For most classical music fans, opera singers can often times seem larger than life. American dramatic soprano opera singer Angela Brown’s talent personifies that impression. Her highly successful Metropolitan Opera debut in 2004 sparked a media excitement with rave reviews from The New York Times, the Associated Press, CBS Evening News, Oprah magazine and other national press.
Ms. Brown will make Nashville one of the stops on her international tour of performances. She will be appearing in concert September 20 -22 with the Nashville Symphony at the Schermerhorn Symphony Center. Ms. Brown will be performing A Woman’s Life, the Richard Danielpour composed piece that adapts the poetry of Dr. Maya Angelou to music. The composition has been described as “a perfect cycle” for the soprano singer’s shimmering voice, combined with Ms. Angelou’s powerful words. A native of Indianapolis, IN, Miss Brown is a trailblazer on a mission to bring operatic and classical vocal performance to a diverse audience.
Her witty and inspired recital program titled “Opera… from a Sistah’s Point of View” dispels the myths of opera through lively commentary on opera plots and characters, show-stopping arias, poignant art songs and moving spirituals. “Opera…from a Sistah’s Point of View” has been presented throughout the country in concert halls, recital series, schools, community centers and churches and featured on CNN and in print media nationwide.
She’s performed at opera houses and major venues throughout the world. Performances this season included Aida with the Hamburg State Opera (Germany), Tosca with Pittsburgh Opera, Porgy and Bess with Leipzig Radio Orchestra (Germany) and the Moscow (Russia) Symphony Orchestra, among so many others. Angela’s wit, warmth and humor blend effortlessly to give her a real down-to-earth vivacious personality. Here she shares details about her work, other styles of music, including Dancing With the Stars.
TRIBUNE: A Woman’s Life was custom written just for you by Richard Danielpour. But what was it about the production that really captured your attention?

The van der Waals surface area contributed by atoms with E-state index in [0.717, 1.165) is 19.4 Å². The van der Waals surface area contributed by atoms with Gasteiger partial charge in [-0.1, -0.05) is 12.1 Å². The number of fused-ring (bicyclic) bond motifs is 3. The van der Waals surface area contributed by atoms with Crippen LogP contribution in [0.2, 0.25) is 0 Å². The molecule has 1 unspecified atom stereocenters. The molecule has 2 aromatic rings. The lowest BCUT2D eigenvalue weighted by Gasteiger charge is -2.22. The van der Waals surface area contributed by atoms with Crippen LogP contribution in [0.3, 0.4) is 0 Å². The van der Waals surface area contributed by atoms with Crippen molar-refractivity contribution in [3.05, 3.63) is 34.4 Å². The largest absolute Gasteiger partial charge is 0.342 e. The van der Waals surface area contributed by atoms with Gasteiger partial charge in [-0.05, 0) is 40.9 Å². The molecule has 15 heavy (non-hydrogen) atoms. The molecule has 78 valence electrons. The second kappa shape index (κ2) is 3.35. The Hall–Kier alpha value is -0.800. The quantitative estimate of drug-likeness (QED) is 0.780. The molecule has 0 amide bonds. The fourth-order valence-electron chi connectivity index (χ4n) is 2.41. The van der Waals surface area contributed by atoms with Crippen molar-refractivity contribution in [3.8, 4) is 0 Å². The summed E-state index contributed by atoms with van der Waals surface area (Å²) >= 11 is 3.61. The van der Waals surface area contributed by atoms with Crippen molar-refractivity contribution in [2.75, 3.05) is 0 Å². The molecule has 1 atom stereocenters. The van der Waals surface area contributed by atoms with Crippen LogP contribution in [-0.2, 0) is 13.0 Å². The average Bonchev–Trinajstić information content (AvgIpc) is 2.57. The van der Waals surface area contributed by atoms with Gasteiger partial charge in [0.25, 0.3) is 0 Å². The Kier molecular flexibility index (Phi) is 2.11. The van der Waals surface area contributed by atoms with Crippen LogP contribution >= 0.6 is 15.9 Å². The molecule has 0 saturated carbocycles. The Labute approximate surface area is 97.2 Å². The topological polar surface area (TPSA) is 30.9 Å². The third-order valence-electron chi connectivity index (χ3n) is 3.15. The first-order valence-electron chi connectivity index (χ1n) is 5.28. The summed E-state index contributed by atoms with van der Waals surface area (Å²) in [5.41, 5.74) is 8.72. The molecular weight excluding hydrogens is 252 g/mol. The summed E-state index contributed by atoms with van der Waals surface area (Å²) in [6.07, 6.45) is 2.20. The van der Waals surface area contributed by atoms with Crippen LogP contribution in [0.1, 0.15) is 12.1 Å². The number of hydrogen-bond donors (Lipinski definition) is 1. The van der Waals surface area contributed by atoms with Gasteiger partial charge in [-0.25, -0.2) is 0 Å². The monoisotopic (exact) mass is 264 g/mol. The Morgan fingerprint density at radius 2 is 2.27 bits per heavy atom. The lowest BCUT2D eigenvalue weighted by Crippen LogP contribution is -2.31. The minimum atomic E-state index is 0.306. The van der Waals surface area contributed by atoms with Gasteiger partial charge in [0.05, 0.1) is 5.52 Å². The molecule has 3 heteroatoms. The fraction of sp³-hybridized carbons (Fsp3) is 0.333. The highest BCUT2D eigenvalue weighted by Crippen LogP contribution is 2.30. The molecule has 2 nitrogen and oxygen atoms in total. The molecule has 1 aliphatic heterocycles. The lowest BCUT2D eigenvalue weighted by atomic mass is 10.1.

A.BROWN: “Richard (Danielpour) and I had previously worked together on his project ‘Margaret Garner.’ After having success working together on that project I was joking with him one day and told him that he needed to write a song cycle or something, specifically just for me. But he took me up on it. In a short time he asked me, who I would like to do the libretto? And I again, jokingly said, ‘What about Dr. Maya Angelou?’ Little did I know that the two of them are long-time friends. So singing to the poetry of the great Ms. Angelou caused me to love it even more so.”
TRIBUNE: What was it like having Dr. Maya Angelou in the audience when you first performed the show?
A.BROWN: “She has not yet seen the show in an actual concert venue. We went to her home in Harlem and I performed the show in her living room. Afterwards, she cried. Her comment was ‘Today you’ve gotten butter from a duck!’–meaning that she never cries in public. The poems that comprise A Woman’s Life are from her collective works of poetry. Dr. Angelou is also a musician. She told us that the way Richard created and composed this piece to her poetry is exactly how she had envisioned it.”
TRIBUNE: As a child, did you always want to be a performer or did you have any other professions in mind—doctor, lawyer, teacher, nurse?
A.BROWN: “I probably wanted to be all of those professions at one time (she laughs). My mother was a nurse. There was a time when I wanted to be a writer too. After doing volunteer work at a hospital for a year while in high school, that’s when I knew I didn’t have the calling to work in medicine. But I’ve always been a singer. I started singing in my grandfather’s church at age 5.”